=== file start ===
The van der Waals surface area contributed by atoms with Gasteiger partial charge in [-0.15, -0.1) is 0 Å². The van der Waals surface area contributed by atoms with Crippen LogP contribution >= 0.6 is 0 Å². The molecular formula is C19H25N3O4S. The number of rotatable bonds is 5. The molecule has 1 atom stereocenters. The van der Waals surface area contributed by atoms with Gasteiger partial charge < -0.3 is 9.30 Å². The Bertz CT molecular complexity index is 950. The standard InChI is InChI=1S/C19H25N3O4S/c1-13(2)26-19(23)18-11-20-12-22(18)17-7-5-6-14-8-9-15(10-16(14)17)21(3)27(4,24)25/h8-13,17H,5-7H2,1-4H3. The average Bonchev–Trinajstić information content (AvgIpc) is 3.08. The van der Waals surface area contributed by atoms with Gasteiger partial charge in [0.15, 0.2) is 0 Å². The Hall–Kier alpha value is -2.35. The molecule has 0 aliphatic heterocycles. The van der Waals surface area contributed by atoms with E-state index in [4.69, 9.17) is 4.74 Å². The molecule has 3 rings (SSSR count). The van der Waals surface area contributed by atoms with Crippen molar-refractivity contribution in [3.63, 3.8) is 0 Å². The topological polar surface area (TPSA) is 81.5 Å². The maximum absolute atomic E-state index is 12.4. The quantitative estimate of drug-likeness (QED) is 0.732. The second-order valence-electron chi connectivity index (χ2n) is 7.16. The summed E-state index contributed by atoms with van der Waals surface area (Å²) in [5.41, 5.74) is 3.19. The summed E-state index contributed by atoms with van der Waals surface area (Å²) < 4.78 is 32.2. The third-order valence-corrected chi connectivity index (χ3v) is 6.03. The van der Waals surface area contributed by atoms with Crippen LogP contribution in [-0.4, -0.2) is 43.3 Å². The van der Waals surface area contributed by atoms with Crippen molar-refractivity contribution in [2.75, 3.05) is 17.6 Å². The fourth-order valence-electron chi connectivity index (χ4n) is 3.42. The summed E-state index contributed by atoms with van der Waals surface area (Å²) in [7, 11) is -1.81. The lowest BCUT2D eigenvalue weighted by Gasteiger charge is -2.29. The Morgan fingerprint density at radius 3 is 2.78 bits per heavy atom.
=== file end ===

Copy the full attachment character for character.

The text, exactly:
The van der Waals surface area contributed by atoms with Gasteiger partial charge in [-0.15, -0.1) is 0 Å². The van der Waals surface area contributed by atoms with Crippen LogP contribution >= 0.6 is 0 Å². The molecular formula is C19H25N3O4S. The number of rotatable bonds is 5. The molecule has 1 atom stereocenters. The van der Waals surface area contributed by atoms with Gasteiger partial charge < -0.3 is 9.30 Å². The Bertz CT molecular complexity index is 950. The standard InChI is InChI=1S/C19H25N3O4S/c1-13(2)26-19(23)18-11-20-12-22(18)17-7-5-6-14-8-9-15(10-16(14)17)21(3)27(4,24)25/h8-13,17H,5-7H2,1-4H3. The average Bonchev–Trinajstić information content (AvgIpc) is 3.08. The van der Waals surface area contributed by atoms with Gasteiger partial charge in [0.15, 0.2) is 0 Å². The Hall–Kier alpha value is -2.35. The molecule has 0 aliphatic heterocycles. The van der Waals surface area contributed by atoms with E-state index in [4.69, 9.17) is 4.74 Å². The molecule has 3 rings (SSSR count). The van der Waals surface area contributed by atoms with Crippen molar-refractivity contribution in [3.63, 3.8) is 0 Å². The topological polar surface area (TPSA) is 81.5 Å². The maximum absolute atomic E-state index is 12.4. The quantitative estimate of drug-likeness (QED) is 0.732. The second-order valence-electron chi connectivity index (χ2n) is 7.16. The summed E-state index contributed by atoms with van der Waals surface area (Å²) in [5.41, 5.74) is 3.19. The summed E-state index contributed by atoms with van der Waals surface area (Å²) < 4.78 is 32.2. The third-order valence-corrected chi connectivity index (χ3v) is 6.03. The van der Waals surface area contributed by atoms with Crippen LogP contribution in [-0.4, -0.2) is 43.3 Å². The van der Waals surface area contributed by atoms with Crippen molar-refractivity contribution in [2.75, 3.05) is 17.6 Å². The fourth-order valence-electron chi connectivity index (χ4n) is 3.42. The summed E-state index contributed by atoms with van der Waals surface area (Å²) in [7, 11) is -1.81. The lowest BCUT2D eigenvalue weighted by Gasteiger charge is -2.29. The Morgan fingerprint density at radius 3 is 2.78 bits per heavy atom.